With all these injuries, this season was never going to be straightforward, but the Yankees except for an initial stumble or two have handled the opening weeks with style. Let’s see who had the arms which led the way:
With CC Sabathia first suspended and then recovering from surgery, the Yankees starting rotation wasn’t always obvious and by the 3rd of April, they were calling up Jonathan Loaisiga who they had sent to Scranton just a few days before the end of Spring Training. Luis Severino who was expected to be the staff ace was unavailable and his prognosis became worse rather than better as time went along.
|New York Yankees 2019 – Pitching – Month – March and April|
By the end of April even without Severino, the Yankees were to have used 6 starters. The best of the bunch was a real surprise. There were times last year that I would have given up on Domingo German, but this year he looks like proving all his gainsayers wrong. He started five games and relieved in one, producing five wins and one loss and an earned run average of 2.56 (ERA). A team leading .85 WHIP emphasised just how well he was doing. When Sabathia bounced back and entered the rotation, he was on form too, but his efforts were hampered by too little run support. This left him with a 1-1 record in the Win-Loss column as the Yankees proceeded cautiously with him, allowing him just a fraction over five inning per start.
Another starter performing exceptionally in these weeks was James Paxton who struck out 51 in 34.2 innings across 6 starts. Masahiro Tanaka also added in six starts but was okay rather than overwhelming.
The starter who struggled most was the one who ended last season most consistently. J.A. Happ had 3 no-decisions, 2 losses and only 1 win. And his 4.68 ERA was not pretty.
These five “regulars” were supplemented by the aforementioned Loaisiga who in one relief performance and two starts represented his abilities well. His 2.70 ERA was perhaps a little fortunate (keep an eye on that WHIP column) but he produced 1 win and didn’t allow any losses.
As 2017 came to a close, Tommy Kahnle heated up and looked like a vital part of the Yankees’ relief machine. Throughout 2018, Kahnle looked a wreck and wound up spending most of the year at Triple-A Scranton. In Spring Training of 2019, the old Tommy was back, and he made his way onto the opening day roster. Since then he hasn’t looked back and in 12 appearances, he has given up only 4 hits and produced a 1.69 ERA and a .94 WHIP.
Aroldis Chapman no longer has the fastest fastball in the Majors, but he is doing more than respectably for the Yankees. His 2.38 ERA during this period meant that he gathered in his first 5 saves. Another crucial part of the line-up is the Yankees’ first ever player to wear “0” on his shirt – Adam Ottavino. He’s had a few wobbles through these first weeks but when he has been good, he has been very good.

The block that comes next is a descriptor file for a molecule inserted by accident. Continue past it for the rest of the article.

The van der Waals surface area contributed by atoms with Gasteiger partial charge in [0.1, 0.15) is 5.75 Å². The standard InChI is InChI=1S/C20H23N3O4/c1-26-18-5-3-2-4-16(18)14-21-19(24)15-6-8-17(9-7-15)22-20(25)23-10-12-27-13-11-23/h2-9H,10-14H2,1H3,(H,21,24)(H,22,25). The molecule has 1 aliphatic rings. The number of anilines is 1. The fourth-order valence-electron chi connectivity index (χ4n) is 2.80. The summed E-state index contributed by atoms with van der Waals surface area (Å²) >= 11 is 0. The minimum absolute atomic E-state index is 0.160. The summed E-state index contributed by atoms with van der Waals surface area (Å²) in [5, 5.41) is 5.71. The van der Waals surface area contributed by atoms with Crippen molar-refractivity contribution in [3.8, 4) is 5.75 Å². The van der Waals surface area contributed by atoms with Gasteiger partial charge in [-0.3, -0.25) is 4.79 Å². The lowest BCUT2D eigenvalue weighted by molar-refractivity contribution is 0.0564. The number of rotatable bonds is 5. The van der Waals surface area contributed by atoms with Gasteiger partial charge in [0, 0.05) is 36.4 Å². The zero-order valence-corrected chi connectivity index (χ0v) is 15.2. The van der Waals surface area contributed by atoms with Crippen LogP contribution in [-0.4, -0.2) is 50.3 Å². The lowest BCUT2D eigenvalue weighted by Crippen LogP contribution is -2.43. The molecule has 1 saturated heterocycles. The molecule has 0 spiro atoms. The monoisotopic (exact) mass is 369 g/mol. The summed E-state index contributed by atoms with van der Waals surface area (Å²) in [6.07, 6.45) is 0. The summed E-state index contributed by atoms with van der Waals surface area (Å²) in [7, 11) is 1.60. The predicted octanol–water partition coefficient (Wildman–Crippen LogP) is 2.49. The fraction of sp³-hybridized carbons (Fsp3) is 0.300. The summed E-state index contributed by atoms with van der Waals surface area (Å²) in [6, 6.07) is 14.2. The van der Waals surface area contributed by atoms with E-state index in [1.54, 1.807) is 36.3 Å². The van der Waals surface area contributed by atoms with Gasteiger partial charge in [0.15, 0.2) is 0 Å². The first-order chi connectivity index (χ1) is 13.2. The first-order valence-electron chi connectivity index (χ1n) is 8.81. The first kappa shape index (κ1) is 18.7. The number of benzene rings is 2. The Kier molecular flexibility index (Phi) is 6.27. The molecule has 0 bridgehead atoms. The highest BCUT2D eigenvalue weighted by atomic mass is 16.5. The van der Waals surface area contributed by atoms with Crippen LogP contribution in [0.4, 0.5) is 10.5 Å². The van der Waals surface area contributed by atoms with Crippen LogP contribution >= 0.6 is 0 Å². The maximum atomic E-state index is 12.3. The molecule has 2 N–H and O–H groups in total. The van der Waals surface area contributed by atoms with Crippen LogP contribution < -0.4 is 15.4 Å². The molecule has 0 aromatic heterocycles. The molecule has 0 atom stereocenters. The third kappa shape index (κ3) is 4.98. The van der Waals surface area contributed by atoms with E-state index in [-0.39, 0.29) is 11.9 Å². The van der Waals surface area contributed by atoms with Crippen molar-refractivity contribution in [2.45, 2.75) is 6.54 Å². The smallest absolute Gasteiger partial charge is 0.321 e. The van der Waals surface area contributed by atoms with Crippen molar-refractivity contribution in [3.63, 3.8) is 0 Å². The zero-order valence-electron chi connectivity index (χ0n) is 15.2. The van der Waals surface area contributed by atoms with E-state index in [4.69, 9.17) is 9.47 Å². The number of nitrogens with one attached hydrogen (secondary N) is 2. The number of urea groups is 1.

Zack Britton (note the changed spelling) has been solid and his 3.00 ERA shows that. Luis Cessa is the player, so far, who is most likely to be called up in long relief and to mop up innings and he is doing okay in a difficult role.
Players that have been below par or less effective than we might have expected? Well, let’s begin with Jonathan Holder who has not been the same player he was in 2018. And bottom of the pile? Joe Harvey, Stephen Tarpley and Chad Green. Harvey and Tarpley are still making the adjustment from Triple-A standards to the Majors and time will tell but Green was great for the last year and more and is now simply awful. By the 24th of April, the Yankees had sent him down to Scranton for the coaches to look at his mechanics and since then things have begun to improve and there’s no question that the Yankees will bring him back in May. But giving up 14 runs in less than 8 innings leaves a huge question mark hanging over his future – the resolution of which is going to be by no means straightforward.
The Yankees rolled into May with starter Severino on the 60-day injured list, with Dellin Betances still injured, with Green watching video of his performances from last season, in Scranton, whilst he looked closely at his release point, and having claimed reliever Jake Barrett off waivers from Pittsburgh and with decisions to make whether he or Tarpley or Harvey were their best options for the lower end of the bullpen. With a team who were producing such good form and so many wins, they sure have a lot of questions still to answer.